In general, documentary sources and archaeological evidence still provide scant clues to identify pre-Inca cultural boundaries, which must have shifted frequently with changing social alliances and cultural identities. Enough data are accumulating to begin identifying cultural variability within Chachapoya territory. Documentary sources describe a major Inca and colonial period administrative boundary between northern and southern divisions that shifted between Leymebamba and Cajamarquilla (now modern Bolivar). Archaeologically studied population concentrations and settlement types can be grouped into three imperfectly understood divisions. The first is evident along the Utcubamba-Maranon River divide and throughout the upper Utcubamba watershed. It includes ancient settlements at Kuelap, Caserones (perhaps ancient Papamarca), and Pirka Pirka above Uchucmarca. The second division stretches from Bolivar, southward along the Maranon-Huallaga divide as far as modern Pias, and includes Gran Pajaten and Cunturmarca. Limited exploration of the Huallaga side of the cordillera suggests that this division’s demographic core may have lain on the now forested slopes. An apparently distinctive third division lies between Buldibuyo and Huancaspata, centering around the Parcoy and Cajas River tributaries of the Maranon River, and including the sites of Charcoy and Nunamarca. This third, southernmost area is often excluded from recent considerations of Chachapoya territory, but documentary evidence suggests that it was part of Chachapoyas as the Spanish understood it. Archaeologically, the latter two divisions are the least known. This tripartite grouping may be more apparent than real, as vast stretches of remote and forested terrain remain unknown to science. Even the best-known areas have been inadequately sampled.
The eastern Andean cloud forest habitat of the Chachapoya, often called the “Ceja de Selva” or “Ceja de Montana” (literally edge, or eyebrow, of the jungle), coincides with a major cultural boundary between highland societies participating in Andean cultural traditions and tropical forest lowlanders practicing Amazonian traditions. Geographers regard this sparsely inhabited region as the last forested South American wilderness. Indeed, the cloud forest represents an environmental transition of unparalleled magnitude. Much 20th-century literature depicts an equally rigid cultural dichotomy, split by the eastern “frontier” where Andean civilization ends and the “uncivilized” world of Amazonia begins. However, archaeologists have begun to recognize that the perceived dichotomy between civilized and savage worlds never existed prior to successive imperial conquests by the Inca and Spanish. The Chachapoya and many other poorly known eastern-slope societies left ample evidence of pre-Hispanic settlement in what was thought to be an “empty” wilderness with scattered pockets of highland colonists tending coca fields. Archaeological and ethnohistorical analyses of the so-called Andean frontier now acknowledge the presence of elastic, fluid, and sometimes ephemeral series of social boundaries at this major cultural interface, where interaction was constant. Such boundaries shifted in response to circumstances both local and regional, endogenous and exogenous, as societies in each region offered rare and desirable natural or manufactured commodities to societies in other regions throughout the prehistoric past. A vast amount of archaeological evidence of pre-Hispanic settlement and economic activity is masked today by thick forests, which capitalist ventures repeatedly fail to exploit successfully in any sustainable fashion.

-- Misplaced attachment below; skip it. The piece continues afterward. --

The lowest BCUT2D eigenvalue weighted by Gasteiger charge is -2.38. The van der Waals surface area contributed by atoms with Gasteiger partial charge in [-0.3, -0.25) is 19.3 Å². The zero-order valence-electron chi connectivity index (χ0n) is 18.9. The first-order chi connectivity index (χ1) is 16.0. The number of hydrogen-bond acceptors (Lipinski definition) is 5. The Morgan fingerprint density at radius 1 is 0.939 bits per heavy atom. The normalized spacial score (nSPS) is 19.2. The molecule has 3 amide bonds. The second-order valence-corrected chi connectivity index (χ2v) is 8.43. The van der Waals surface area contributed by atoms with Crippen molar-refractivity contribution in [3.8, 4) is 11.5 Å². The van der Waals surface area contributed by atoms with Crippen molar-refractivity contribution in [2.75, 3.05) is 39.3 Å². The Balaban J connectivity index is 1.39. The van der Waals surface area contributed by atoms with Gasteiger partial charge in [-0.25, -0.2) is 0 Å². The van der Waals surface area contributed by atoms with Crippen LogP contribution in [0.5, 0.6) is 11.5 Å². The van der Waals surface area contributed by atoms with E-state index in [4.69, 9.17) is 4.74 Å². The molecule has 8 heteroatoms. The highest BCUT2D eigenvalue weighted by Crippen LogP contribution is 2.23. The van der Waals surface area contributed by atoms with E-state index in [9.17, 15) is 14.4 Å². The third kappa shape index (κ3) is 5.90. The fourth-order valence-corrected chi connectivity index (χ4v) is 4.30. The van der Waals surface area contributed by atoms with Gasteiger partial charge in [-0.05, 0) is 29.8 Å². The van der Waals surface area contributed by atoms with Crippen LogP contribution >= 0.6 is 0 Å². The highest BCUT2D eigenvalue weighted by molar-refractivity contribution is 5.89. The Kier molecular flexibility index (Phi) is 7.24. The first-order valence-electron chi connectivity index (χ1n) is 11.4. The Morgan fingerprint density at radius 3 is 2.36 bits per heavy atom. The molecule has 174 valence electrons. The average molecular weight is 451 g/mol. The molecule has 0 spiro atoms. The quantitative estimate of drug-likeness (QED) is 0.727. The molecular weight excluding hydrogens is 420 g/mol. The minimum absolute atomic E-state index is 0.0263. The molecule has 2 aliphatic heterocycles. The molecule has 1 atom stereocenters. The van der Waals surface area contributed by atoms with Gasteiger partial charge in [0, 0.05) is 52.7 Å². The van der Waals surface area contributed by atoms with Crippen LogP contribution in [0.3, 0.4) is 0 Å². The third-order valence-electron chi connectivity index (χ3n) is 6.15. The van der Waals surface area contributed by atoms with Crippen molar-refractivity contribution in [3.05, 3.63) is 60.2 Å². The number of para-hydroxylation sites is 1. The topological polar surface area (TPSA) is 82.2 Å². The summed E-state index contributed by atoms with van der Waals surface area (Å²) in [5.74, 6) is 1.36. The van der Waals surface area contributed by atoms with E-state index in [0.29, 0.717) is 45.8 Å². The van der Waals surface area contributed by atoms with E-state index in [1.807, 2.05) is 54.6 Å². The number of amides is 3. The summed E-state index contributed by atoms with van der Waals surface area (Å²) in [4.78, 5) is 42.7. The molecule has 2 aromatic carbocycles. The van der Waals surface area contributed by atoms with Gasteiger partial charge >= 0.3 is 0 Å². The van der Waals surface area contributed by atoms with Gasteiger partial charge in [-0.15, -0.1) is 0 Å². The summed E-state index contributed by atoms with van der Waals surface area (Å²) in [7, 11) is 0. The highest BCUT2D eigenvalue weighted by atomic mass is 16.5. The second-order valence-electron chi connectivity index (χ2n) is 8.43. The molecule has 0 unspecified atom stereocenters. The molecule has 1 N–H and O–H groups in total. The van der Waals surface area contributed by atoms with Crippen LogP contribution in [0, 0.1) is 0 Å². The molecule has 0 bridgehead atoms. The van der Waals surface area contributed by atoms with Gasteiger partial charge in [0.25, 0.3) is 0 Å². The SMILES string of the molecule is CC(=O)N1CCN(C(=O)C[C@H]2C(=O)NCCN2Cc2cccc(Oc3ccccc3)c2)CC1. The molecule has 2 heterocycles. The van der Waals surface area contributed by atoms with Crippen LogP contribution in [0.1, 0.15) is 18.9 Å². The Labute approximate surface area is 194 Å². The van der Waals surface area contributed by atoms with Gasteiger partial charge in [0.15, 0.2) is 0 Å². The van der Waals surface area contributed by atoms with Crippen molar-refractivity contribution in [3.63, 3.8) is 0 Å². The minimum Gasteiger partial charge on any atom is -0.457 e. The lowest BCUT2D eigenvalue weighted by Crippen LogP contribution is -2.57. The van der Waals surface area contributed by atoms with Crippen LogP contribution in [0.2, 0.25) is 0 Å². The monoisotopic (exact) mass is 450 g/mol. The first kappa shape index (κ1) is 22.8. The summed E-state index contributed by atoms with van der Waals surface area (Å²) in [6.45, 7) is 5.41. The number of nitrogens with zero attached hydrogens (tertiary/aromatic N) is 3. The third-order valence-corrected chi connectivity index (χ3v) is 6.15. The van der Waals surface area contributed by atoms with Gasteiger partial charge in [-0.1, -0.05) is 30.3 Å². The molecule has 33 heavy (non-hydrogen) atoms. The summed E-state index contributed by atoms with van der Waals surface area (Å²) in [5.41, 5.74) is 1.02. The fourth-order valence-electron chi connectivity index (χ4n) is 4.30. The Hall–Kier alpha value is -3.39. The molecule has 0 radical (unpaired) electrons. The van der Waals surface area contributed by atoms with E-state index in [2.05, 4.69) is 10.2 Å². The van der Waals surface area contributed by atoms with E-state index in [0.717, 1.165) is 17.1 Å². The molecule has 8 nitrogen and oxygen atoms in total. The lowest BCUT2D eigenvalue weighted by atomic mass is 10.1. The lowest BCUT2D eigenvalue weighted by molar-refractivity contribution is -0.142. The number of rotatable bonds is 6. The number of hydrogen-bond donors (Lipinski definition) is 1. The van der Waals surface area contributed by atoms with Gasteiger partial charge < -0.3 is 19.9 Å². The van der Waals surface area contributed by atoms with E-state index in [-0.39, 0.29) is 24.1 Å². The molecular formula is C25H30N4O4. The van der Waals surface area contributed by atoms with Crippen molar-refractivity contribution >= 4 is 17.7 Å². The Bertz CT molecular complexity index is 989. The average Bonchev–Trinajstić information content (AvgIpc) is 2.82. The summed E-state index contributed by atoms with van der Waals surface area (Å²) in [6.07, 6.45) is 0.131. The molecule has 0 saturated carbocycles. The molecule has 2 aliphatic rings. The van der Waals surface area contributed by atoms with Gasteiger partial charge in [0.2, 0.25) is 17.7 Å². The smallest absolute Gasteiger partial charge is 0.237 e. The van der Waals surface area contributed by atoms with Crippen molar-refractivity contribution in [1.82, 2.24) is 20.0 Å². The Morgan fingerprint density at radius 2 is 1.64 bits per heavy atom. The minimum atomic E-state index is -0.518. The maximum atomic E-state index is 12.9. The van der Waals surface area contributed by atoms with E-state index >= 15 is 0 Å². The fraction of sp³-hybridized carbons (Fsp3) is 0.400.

Biological data from skeletal populations recovered by archaeologists remain paltry but promise to shed light on persistent questions of origins. Preliminary analyses of skeletons from Laguna de los Condores, Laguna Huallabamba, and Los Pinchudos document rather typical Native American physiognomies that may reflect variation within the parameters of Andean populations. Not a shred of evidence supports the notion of “White” Chachapoya populations of European or Mediterranean descent. In fact, studies of DNA from mortuary remains at Laguna Huallabamba linked one cadaver to a living descendent in the nearby village of Utchucmarca, a case demonstrating biological continuity between ancient and modern populations not unlike Britain’s “Cheddar Man.” The problem of origins of the very earliest Andean populations currently remains an issue of contention among archaeologists. Archaeological excavations at Manachaqui Cave in southern Chachapoyas unearthed stone tools and radiocarbon evidence demonstrating human occupation at the edge of the cloud forest by the end of the Pleistocene Epoch, as early as anywhere else in the highland Andes. Although the Manachaqui sequence is not uninterrupted, it yields cultural remains evincing remarkable stylistic continuity through the late pre-Hispanic centuries of Inca imperialism. Of course, cultural continuity does not necessarily reflect biological continuity. Continued biometric research on Chachapoya skeletal samples should address competing hypotheses related to transregional migrations, population interactions, and the antiquity and continuity of human occupation on the eastern slopes of the Central Andes.